Source: Google

Teens can be notoriously monosyllabic in response to questions at dinner like: “How was your day? How are you doing?” and as they are developmentally practicing their independence of mind and spirt from and away from parents, they can also be notoriously oppositional. It can be a tough time for parents to figure out how their teen or young adult who has just gone off to college is doing. Anxiety and depression are not infrequent occurrences for our kids and it can be really tough for parents to know when their kid needs help, and even getting them to go for help can be tricky. However, for any parent out there who has ever worried that their child is depressed, there is some really good news. 

Jacob Towery, MD, is an adolescent and adult psychiatrist who runs a practice in Palo Alto and where he also is on the Adjunct Faculty at Stanford University. Lucky for all of us, he has written a book for which there is an Audible version: "The Anti-Depressant Book, A Practical Guide for Teens and Young Adults to Overcome Depression and Stay Healthy". For our kids who are glued to their headphones and smartphones, it truly can be a lifesaver.

He uses a holistic approach to treating depression that includes attention to sleep, exercise, and mindfulness along with cognitive methods to decrease depression. Dr. Towery breaks down, step-by-step, good reasons a teen may not want to move forward and do the things they need to do in order to help themselves get over their depression. He is respectful, and at the same time, unwavering in his understanding that if one imagines that they will become less depressed while utterly sleep deprived, then perhaps it makes sense to close the book at this moment and return to it when they are able and wish to address getting more sleep in the ways suggested. At times in fact, getting more sleep for our teens so radically improves their mood, that their depression is better without doing anything else. Or adding in the 30 minutes of vigorous exercise 6 times a week, that Dr. Towery knows is vital to the mental health and treatment of depression. If the individual isn’t feeling better while having attending to these steps, (chapter by chapter,) they are able to move forward and add in other changes to habits along with cognitive approaches that can radically improve their mood.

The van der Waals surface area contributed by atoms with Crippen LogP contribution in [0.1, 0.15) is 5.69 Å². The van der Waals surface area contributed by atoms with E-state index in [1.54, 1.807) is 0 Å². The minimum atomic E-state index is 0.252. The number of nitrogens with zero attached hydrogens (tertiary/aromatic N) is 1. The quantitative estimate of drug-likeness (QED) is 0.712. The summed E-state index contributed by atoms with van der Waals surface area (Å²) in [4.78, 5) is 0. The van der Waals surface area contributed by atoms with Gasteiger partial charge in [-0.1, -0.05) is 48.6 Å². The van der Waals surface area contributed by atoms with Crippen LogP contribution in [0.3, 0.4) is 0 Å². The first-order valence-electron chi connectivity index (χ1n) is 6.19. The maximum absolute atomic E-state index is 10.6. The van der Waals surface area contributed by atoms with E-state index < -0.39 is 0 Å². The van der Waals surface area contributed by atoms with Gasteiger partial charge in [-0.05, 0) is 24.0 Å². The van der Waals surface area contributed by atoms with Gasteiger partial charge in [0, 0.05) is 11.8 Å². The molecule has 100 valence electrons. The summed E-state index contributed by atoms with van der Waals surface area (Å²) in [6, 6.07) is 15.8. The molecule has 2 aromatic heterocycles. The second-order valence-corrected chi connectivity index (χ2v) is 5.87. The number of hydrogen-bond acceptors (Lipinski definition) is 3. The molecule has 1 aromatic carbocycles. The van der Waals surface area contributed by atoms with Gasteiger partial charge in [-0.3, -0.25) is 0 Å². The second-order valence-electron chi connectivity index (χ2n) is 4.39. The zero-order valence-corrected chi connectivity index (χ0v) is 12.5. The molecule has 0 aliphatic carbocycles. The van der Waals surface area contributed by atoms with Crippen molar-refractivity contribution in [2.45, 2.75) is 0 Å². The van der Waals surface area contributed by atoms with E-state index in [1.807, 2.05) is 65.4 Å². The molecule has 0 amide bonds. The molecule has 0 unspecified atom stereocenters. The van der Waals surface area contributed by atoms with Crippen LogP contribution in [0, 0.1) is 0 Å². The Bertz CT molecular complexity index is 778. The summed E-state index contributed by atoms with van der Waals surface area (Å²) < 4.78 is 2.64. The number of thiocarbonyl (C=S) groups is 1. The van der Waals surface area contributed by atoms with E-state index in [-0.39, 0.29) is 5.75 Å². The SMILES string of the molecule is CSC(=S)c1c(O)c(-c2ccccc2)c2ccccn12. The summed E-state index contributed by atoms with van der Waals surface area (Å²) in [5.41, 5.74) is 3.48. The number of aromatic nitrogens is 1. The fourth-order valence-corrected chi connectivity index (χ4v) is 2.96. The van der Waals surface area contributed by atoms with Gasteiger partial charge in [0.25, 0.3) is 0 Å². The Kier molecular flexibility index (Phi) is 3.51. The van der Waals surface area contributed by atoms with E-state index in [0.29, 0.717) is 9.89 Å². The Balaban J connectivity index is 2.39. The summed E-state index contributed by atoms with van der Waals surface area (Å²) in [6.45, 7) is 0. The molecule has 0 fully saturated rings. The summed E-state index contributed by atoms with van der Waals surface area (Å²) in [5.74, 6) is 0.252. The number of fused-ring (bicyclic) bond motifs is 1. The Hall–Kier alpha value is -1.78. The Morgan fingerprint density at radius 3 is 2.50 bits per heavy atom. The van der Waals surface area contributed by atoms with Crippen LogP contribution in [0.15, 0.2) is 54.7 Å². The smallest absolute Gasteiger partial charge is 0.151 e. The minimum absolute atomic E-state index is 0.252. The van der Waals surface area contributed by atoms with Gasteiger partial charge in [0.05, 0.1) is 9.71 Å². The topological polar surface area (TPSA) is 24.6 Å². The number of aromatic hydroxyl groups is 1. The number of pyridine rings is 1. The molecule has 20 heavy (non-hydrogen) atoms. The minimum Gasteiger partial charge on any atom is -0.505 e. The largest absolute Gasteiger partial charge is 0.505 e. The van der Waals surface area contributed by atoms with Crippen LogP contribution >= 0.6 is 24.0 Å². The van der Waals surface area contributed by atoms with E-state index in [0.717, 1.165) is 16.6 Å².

The key ingredient I think however, (the ‘special sauce’ as it were!), is Dr. Towery’s tone of respect and lack of condescension.  He speaks directly to teens and young adults, and particularly speaks to the understandable and perhaps even good reasons and things that their depression says about them. This approach, which has been developed by David Burns MD, one of the foremost founders of Cognitive Behavioral Therapy and further expanded to a method called TEAM CBT, and with whom Dr. Towery trained with, carefully helps bring to consciousness, the part of the individual that may hold on to feelings of depression or anxiety. For example, feeling depressed when failing in school, or getting worse grades than one hopes for, speaks to the high standards that this individual has for themselves, and possibly how much they care about their parents and worry that they may disappoint them if they don’t do well. In fact, in this book, Dr. Towery pushes the individual to think of a few good good reasons and great things these negative thoughts say about the person, before moving forward to change the thought. By approaching this ‘resistance’ head on, which is unique in this approach, the work not only respects the individuals’ rights and self-determination, but also decreases the resistance so that it doesn’t pop up a few months down the road, and block all the work that has been done in improving the teens’ mood, leading to even more hopelessness and a belief that even this therapy didn’t work, and how defeated and hopeless the individual may feel.